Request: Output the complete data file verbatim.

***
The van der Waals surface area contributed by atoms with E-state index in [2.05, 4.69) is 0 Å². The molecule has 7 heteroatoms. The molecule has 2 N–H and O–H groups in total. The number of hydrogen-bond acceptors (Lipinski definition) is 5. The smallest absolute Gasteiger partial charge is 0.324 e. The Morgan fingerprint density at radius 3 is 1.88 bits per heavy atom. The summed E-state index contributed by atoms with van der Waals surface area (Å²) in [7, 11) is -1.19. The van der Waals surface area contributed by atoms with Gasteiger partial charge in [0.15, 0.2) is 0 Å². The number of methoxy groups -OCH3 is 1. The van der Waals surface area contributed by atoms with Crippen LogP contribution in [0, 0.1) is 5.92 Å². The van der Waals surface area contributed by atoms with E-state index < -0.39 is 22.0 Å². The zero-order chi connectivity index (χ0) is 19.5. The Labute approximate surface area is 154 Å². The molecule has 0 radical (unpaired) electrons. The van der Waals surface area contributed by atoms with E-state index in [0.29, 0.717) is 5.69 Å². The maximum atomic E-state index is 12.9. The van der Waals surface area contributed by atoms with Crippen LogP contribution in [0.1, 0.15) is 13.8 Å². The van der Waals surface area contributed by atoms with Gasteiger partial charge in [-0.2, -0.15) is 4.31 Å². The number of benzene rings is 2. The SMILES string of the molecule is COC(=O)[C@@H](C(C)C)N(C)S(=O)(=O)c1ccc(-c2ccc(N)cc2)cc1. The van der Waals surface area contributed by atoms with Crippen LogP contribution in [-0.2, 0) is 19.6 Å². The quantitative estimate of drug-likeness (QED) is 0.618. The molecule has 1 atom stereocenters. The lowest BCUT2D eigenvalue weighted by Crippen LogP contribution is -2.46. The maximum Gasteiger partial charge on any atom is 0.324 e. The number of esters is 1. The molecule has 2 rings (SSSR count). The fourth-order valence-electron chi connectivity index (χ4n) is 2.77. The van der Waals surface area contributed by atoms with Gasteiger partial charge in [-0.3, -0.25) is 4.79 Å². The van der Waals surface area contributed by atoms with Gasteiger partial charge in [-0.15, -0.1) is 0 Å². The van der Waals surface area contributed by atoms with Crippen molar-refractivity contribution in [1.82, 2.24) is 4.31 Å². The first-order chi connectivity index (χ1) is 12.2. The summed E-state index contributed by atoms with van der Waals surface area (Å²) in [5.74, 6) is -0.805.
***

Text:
The van der Waals surface area contributed by atoms with E-state index in [2.05, 4.69) is 0 Å². The molecule has 7 heteroatoms. The molecule has 2 N–H and O–H groups in total. The number of hydrogen-bond acceptors (Lipinski definition) is 5. The smallest absolute Gasteiger partial charge is 0.324 e. The Morgan fingerprint density at radius 3 is 1.88 bits per heavy atom. The summed E-state index contributed by atoms with van der Waals surface area (Å²) in [7, 11) is -1.19. The van der Waals surface area contributed by atoms with Gasteiger partial charge in [0.15, 0.2) is 0 Å². The number of methoxy groups -OCH3 is 1. The van der Waals surface area contributed by atoms with Crippen LogP contribution in [0, 0.1) is 5.92 Å². The van der Waals surface area contributed by atoms with E-state index < -0.39 is 22.0 Å². The zero-order chi connectivity index (χ0) is 19.5. The Labute approximate surface area is 154 Å². The molecule has 0 radical (unpaired) electrons. The van der Waals surface area contributed by atoms with E-state index in [0.29, 0.717) is 5.69 Å². The maximum atomic E-state index is 12.9. The van der Waals surface area contributed by atoms with Crippen LogP contribution in [0.1, 0.15) is 13.8 Å². The van der Waals surface area contributed by atoms with Gasteiger partial charge in [-0.2, -0.15) is 4.31 Å². The number of benzene rings is 2. The SMILES string of the molecule is COC(=O)[C@@H](C(C)C)N(C)S(=O)(=O)c1ccc(-c2ccc(N)cc2)cc1. The van der Waals surface area contributed by atoms with Crippen LogP contribution in [-0.2, 0) is 19.6 Å². The quantitative estimate of drug-likeness (QED) is 0.618. The molecule has 1 atom stereocenters. The lowest BCUT2D eigenvalue weighted by Crippen LogP contribution is -2.46. The maximum Gasteiger partial charge on any atom is 0.324 e. The number of esters is 1. The molecule has 2 rings (SSSR count). The fourth-order valence-electron chi connectivity index (χ4n) is 2.77. The van der Waals surface area contributed by atoms with Gasteiger partial charge in [-0.3, -0.25) is 4.79 Å². The van der Waals surface area contributed by atoms with Gasteiger partial charge in [-0.15, -0.1) is 0 Å². The van der Waals surface area contributed by atoms with Crippen molar-refractivity contribution in [1.82, 2.24) is 4.31 Å². The first-order chi connectivity index (χ1) is 12.2. The summed E-state index contributed by atoms with van der Waals surface area (Å²) in [5.74, 6) is -0.805.